Pace Gallery is pleased to announce a new partnership with renowned artist Christo. Pace will present a series of five works on paper by Christo at Art Basel Miami Beach 2018, all related to Christo and Jeanne-Claude’s celebrated project Surrounded Islands, Biscayne Bay, Greater Miami, Florida, 1980-83. In 2020, Pace will also organize a major exhibition dedicated to a selection of Christo and Jeanne-Claude’s projects from around the world, to take place in the gallery’s new global headquarters at 540 West 25th Street, New York, NY. Christo and Jeanne-Claude’s work has been instrumental in shifting the paradigm from depicting the landscape to creating an alternate, visual response by transforming it, and Pace’s first exhibition of their work will illustrate the magnitude of their enduring artistry.
“Christo is a dreamer and an artist of mythic energy who has redefined the way we interact with the world around us,” said Marc Glimcher, Pace Gallery President and CEO. “From James Turrell to Maya Lin to Robert Irwin, Pace has long been engaged with artists who venture far beyond the traditional gallery, envisioning and creating artwork on a monumental scale, and it’s an honor to embark on a partnership with Christo. He and Jeanne-Claude’s vision and work live at the boundaries of things—the edges and intersections of places, ideas, and materials—and their practice embodies a boundless ambition for art to challenge nature, to somehow exist beyond the scale of nature. The attempt alone is inspiring, and I see as much genius and innovation in the unrealized projects as in the realized. The inherent truth to their work is that it can never last – but in its ideation and its realization, it provokes a response in anyone who encounters it, whether love or hate, and it’s there, in that charged middle space, where their artwork thrives.”
Pace’s presentation of Christo’s works on paper at Art Basel Miami Beach coincides with the 35th anniversary of Surrounded Islands, as well as the Pérez Art Museum Miami’s documentary exhibition dedicated to this seminal project. A lasting influence on the evolution of Miami as a major center for international contemporary art, Surrounded Islands was on view for two weeks and comprised Christo and Jeanne-Claude encircling 11 manmade uninhabited islands over 7 miles in Biscayne Bay with 6.5 million square feet of floating, pink, woven polypropylene fabric. Harmonizing with the surrounding water, sky, and foliage, the work created a vivid composition in blue, green, pink, and turquoise. Pace will exhibit a selection of preparatory collages and drawings that Christo made between 1981 and 1983 throughout the development of Surrounded Islands. Incorporating pencil, charcoal, pastel, wax crayon, enamel paint, aerial photographs and fabric samples, these works reveal the evolution of the project’s details, the artists’ extensive research and deep understanding of the site and surrounding environment, and the crystallization of Christo and Jeanne-Claude’s initial idea into the final monumental project.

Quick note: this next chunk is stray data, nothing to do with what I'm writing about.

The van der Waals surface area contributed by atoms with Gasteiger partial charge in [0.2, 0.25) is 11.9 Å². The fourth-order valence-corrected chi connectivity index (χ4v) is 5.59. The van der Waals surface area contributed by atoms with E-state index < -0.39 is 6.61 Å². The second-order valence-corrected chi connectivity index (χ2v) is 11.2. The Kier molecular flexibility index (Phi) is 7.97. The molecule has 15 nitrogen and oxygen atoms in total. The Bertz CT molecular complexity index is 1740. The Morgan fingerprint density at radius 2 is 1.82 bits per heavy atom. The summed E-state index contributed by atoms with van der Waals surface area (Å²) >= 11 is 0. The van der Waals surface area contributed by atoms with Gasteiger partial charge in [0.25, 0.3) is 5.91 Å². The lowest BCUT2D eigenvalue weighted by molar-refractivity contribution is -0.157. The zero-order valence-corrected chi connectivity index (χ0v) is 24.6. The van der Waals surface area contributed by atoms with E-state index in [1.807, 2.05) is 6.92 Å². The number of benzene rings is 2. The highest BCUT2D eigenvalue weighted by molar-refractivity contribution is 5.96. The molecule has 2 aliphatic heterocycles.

Born on the same day in 1935 in Gabrovo, Bulgaria and Casablanca, Morocco respectively, Christo and his late wife Jeanne-Claude, who died in 2009, began their collaboration in 1961 with their first outdoor temporary work Stacked Oil Barrels and Dockside Packages, Cologne Harbor, 1961. In addition to Surrounded Islands, a selection of their many celebrated public projects include Wrapped Coast, One Million Square Feet, Little Bay, Sydney, Australia, 1968-69; Valley Curtain, Grand Hogback, Rifle, Colorado, 1970 – 72; Running Fence, Sonoma and Marin Counties, California, 1972-76; Wrapped Reichstag, Berlin, 1971-95; The Gates, Central Park, New York City, 1979-2005; and more recently The Floating Piers, Lake Iseo, Italy, 2014-16 and The London Mastaba, Serpentine Lake, Hyde Park, 2016-18.
All of Christo and Jeanne-Claude’s projects are free and open to public, and are paid for through the sale of Christo’s original works of art. This process has allowed the artists full creative control and to freely pursue their singular aesthetic vision. Though they comprise an expansive array of materials and have occurred in diverse places around the world, all of Christo and Jeanne-Claude’s projects share a common impermanence—re-envisioning their environment, allowing viewers to see spaces with a new consciousness that lasts long after the work of art is removed.